The main information channel of the population is the media, in which the prevailing sensationalism and the seasonality linked to summer are a serious damage. But the main problem in general is of the sector itself, in which the information on the emergency is overprotected from the competent Administrations, with which the circulation is based on untested sources and opinions of citizens outside the devices, reducing the image of professionalism of the operative and generating distrust.
Currently social networks represent an opportunity for the dissemination of the correct messages and as a channel of notices to the population, so the Administrations must develop these communication services, not merely as tools to justify themselves, but as part of a social education of which we all, to a greater or lesser extent, are responsible for.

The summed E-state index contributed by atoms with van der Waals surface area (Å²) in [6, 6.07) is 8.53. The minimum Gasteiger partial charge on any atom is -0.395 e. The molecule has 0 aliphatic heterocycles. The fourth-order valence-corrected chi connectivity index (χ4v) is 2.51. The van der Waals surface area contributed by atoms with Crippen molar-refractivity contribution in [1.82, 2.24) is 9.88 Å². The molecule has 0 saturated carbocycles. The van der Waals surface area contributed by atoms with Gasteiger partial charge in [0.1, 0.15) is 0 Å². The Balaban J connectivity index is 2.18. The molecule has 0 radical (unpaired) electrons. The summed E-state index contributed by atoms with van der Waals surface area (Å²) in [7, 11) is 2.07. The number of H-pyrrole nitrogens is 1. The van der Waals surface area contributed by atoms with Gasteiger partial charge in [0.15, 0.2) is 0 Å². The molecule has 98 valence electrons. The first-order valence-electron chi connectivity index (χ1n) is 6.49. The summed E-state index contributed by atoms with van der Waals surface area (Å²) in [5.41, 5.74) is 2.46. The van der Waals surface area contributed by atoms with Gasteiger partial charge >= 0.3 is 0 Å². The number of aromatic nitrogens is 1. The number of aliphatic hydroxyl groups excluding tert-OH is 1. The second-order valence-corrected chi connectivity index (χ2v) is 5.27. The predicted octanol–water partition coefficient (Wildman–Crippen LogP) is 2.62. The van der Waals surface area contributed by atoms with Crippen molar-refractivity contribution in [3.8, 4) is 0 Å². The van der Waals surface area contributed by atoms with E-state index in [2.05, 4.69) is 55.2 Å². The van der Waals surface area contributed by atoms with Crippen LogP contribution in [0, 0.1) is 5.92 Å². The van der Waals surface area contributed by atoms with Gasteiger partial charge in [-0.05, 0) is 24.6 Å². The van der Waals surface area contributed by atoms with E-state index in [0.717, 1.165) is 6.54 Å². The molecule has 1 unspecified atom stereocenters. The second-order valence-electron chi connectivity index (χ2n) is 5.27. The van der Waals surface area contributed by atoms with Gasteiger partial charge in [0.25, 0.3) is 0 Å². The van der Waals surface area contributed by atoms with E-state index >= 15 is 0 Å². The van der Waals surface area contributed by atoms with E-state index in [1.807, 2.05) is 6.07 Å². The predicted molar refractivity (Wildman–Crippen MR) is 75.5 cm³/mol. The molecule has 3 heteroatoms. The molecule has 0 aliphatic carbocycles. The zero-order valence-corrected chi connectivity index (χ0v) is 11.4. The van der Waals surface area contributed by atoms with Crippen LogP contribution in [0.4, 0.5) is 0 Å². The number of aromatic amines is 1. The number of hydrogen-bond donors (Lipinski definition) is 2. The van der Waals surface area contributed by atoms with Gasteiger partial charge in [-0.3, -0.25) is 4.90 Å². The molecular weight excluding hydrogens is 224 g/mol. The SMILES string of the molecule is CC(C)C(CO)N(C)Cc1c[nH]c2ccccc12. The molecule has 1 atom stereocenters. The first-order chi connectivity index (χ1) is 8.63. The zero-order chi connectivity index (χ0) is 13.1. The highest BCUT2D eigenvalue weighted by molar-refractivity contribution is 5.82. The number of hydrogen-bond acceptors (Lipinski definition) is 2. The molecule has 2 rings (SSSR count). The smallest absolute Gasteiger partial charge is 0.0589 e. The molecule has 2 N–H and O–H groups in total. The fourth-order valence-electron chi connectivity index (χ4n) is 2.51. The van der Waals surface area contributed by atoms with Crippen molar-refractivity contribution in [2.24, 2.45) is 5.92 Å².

Public administrations have taken on their own responsibility to fight forest fires and have focused for decades on trying to avoid the generation of negligence or intentionally, fire reports and on seeking the fastest and most forceful intervention to put out those are produced.
Thus, to the successive advertising campaigns of each summer to avoid fires, the reforms of the Penal Code have been added to punish with extreme severity those who cause a fire. And to the increasing endowment of civilian terrestrial and aerial means of extinction, has followed the Military Emergency Unit (EMU) and the application of new technologies for the detection and control of fires.